Recognizing Shosh’s stupidity, Hannah pushes her friend away with her feet like a toddler. Lovely.
The second person up for the challenge is Jessa, the psychopathic demon from hell. Like her typical flippant self, Jessa casually drops a “oh, I’m pretty sure I mentioned that your boyfriend has a live-in girlfriend?” line and I want to kick her in the box. What is even happening here? Is she gaslighting Hannah? Is she secretly feeling guilty for doing something shitty and trying convince herself she did tell Hannah about Adam? Did Jessa just read about Facebook’s social experiments and decide that would be a fun hobby to try?
Although Jessa is a borderline psychopath, I’m going to give her the benefit of the doubt and propose that she’s just being self-destructive. From what we’ve seen in the past four seasons, Jessa reacts badly to being hurt. When her family didn’t give her the love and attention she thought she deserved, she disappeared on them. When her husband’s parents (hey, remember when that happened?) judged her past drug use, she brought up her most disturbing stories in an attempt to show them how scary she can really be. When her rehab counselor told her she had issues, she did everything she could to get herself kicked out.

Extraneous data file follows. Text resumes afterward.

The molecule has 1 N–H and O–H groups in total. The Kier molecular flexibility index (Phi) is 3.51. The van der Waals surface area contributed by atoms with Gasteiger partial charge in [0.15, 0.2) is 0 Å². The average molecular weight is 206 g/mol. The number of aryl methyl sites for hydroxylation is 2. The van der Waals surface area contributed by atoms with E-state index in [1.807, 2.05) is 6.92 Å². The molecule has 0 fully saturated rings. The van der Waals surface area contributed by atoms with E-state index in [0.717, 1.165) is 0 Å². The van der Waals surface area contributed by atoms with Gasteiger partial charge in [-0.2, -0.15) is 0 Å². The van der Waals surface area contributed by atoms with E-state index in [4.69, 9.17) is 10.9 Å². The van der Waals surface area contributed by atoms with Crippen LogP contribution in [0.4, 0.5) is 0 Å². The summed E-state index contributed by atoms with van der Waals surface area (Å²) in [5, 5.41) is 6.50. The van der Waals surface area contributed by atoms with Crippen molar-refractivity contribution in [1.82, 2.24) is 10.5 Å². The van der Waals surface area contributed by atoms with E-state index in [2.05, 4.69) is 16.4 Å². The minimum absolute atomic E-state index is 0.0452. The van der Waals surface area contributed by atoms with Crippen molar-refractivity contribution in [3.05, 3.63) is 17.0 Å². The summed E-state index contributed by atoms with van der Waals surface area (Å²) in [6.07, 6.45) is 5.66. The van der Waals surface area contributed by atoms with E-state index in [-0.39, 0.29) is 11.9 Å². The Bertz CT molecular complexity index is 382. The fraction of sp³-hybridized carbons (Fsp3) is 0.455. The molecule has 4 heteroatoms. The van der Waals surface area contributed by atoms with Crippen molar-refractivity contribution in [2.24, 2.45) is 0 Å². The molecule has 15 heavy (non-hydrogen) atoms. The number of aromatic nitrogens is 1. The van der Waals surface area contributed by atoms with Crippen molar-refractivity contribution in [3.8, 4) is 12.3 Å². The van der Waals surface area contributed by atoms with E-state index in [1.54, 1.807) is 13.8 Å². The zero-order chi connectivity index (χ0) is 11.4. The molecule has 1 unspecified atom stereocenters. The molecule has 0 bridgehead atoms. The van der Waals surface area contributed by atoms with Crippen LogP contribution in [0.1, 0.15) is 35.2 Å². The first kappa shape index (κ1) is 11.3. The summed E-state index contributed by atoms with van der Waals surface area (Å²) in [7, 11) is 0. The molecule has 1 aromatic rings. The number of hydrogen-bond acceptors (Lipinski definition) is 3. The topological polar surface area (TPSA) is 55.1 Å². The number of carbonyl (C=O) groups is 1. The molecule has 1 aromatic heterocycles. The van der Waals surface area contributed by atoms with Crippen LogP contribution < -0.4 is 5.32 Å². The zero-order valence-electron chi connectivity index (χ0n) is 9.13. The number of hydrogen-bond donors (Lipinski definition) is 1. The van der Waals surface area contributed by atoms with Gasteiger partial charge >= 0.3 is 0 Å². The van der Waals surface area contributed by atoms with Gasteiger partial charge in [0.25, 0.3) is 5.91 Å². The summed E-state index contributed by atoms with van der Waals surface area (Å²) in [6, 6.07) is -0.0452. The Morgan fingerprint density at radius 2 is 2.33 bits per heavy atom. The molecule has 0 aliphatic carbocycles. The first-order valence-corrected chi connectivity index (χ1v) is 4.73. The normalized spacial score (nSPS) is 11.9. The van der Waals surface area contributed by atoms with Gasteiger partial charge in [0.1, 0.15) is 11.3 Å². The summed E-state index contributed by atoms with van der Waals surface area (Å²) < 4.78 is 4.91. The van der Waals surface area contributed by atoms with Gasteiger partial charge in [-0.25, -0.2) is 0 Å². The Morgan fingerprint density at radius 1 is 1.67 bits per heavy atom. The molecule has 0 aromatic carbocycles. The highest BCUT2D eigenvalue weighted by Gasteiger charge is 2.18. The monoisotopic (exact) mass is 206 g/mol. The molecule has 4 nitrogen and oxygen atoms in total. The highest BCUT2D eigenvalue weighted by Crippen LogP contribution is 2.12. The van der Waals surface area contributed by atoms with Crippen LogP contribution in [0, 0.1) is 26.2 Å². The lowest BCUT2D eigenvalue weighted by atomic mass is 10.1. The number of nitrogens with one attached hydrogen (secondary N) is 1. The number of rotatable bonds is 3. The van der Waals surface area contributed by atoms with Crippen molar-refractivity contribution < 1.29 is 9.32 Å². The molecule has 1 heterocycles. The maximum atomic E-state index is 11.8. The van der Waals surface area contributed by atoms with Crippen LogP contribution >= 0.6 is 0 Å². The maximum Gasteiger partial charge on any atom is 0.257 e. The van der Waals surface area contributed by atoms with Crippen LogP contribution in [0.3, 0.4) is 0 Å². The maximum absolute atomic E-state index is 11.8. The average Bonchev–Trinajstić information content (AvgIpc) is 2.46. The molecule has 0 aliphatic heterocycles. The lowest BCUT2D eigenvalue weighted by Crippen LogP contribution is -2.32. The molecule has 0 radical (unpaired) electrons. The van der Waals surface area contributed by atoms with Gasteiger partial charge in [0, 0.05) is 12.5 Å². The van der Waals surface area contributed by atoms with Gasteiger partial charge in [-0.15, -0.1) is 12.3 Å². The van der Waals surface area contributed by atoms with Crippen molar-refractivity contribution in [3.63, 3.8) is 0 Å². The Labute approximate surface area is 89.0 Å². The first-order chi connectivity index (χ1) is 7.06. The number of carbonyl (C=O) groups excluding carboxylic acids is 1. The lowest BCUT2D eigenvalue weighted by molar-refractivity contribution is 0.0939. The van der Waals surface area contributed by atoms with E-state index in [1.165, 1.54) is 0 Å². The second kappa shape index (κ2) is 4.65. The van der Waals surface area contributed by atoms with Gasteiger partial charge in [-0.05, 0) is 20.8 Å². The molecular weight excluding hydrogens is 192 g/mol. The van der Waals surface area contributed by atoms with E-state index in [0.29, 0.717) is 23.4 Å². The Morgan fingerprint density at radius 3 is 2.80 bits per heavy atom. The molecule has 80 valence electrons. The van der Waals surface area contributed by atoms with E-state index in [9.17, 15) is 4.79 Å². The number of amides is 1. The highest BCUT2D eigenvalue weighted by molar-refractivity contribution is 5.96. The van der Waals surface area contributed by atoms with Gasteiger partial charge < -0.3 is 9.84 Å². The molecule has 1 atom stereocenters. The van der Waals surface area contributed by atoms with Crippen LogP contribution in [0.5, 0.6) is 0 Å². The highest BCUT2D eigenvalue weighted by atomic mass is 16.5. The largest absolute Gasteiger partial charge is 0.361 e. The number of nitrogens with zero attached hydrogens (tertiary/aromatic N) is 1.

Instead of sharing her feelings in a grown up way, Jessa seems to manipulate and burn everything around her in hopes that the flames will at least make her memorable. So maybe… just maybe… setting Adam up with “MRH” (ugh) is Jessa’s way of punishing Hannah for abandoning her. The fact that I don’t know her true motivation, however, speaks volumes about how poorly this character is constructed.
Much like us, Hannah is fed up with Jessa and hits her, albeit in the most unsatisfying way possible. You went for the arm? The ARM? Her face is right there, waiting to be slapped! You could record that sweet, juicy sound and use it to cheer you up for months, Hannah! Bah, what a lost opportunity.
Later that evening, Hannah pisses in a bucket. So glad that happened.
Getting nowhere, Adam invites Laird and Caroline stand guard in the apartment. The Laird/Caroline scene was one of my favourites in the episode, with the cast maximizing the comedic potential of the dialogue through subtle physical comedy and fantastic delivery. In retrospect I really wish Hannah had taken the couple up on the offer of a threesome because that scenario has the potential to be one of funniest in Girls history.
The next day Ray drops by and rants with Hannah, a strategy that is helpful at first before it devolves into a conversation about traffic lights.